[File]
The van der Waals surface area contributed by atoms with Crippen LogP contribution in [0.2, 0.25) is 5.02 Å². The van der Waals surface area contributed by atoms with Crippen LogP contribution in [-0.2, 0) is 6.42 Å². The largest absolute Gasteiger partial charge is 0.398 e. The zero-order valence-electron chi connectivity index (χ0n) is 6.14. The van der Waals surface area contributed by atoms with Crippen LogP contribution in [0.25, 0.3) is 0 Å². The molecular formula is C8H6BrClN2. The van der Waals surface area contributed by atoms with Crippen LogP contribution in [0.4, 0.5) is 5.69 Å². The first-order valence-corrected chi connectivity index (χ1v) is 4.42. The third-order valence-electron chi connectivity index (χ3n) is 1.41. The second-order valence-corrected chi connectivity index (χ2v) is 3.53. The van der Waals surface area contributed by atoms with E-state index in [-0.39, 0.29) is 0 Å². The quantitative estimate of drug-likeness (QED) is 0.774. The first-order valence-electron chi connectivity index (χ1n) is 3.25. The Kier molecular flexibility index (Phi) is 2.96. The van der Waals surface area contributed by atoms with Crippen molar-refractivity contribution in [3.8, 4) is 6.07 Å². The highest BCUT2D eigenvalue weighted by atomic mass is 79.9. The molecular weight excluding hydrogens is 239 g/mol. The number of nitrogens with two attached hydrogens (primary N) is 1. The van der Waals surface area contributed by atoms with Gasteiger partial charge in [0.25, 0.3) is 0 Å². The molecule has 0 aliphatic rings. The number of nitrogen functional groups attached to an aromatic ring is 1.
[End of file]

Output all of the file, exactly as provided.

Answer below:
The van der Waals surface area contributed by atoms with Crippen LogP contribution in [0.2, 0.25) is 5.02 Å². The van der Waals surface area contributed by atoms with Crippen LogP contribution in [-0.2, 0) is 6.42 Å². The largest absolute Gasteiger partial charge is 0.398 e. The zero-order valence-electron chi connectivity index (χ0n) is 6.14. The van der Waals surface area contributed by atoms with Crippen LogP contribution in [0.25, 0.3) is 0 Å². The molecular formula is C8H6BrClN2. The van der Waals surface area contributed by atoms with Crippen LogP contribution in [0.4, 0.5) is 5.69 Å². The first-order valence-corrected chi connectivity index (χ1v) is 4.42. The third-order valence-electron chi connectivity index (χ3n) is 1.41. The second-order valence-corrected chi connectivity index (χ2v) is 3.53. The van der Waals surface area contributed by atoms with E-state index in [-0.39, 0.29) is 0 Å². The quantitative estimate of drug-likeness (QED) is 0.774. The first-order valence-electron chi connectivity index (χ1n) is 3.25. The Kier molecular flexibility index (Phi) is 2.96. The van der Waals surface area contributed by atoms with Crippen molar-refractivity contribution in [3.8, 4) is 6.07 Å². The highest BCUT2D eigenvalue weighted by atomic mass is 79.9. The molecular weight excluding hydrogens is 239 g/mol. The number of nitrogens with two attached hydrogens (primary N) is 1. The van der Waals surface area contributed by atoms with Gasteiger partial charge in [0.25, 0.3) is 0 Å². The molecule has 0 aliphatic rings. The number of nitrogen functional groups attached to an aromatic ring is 1.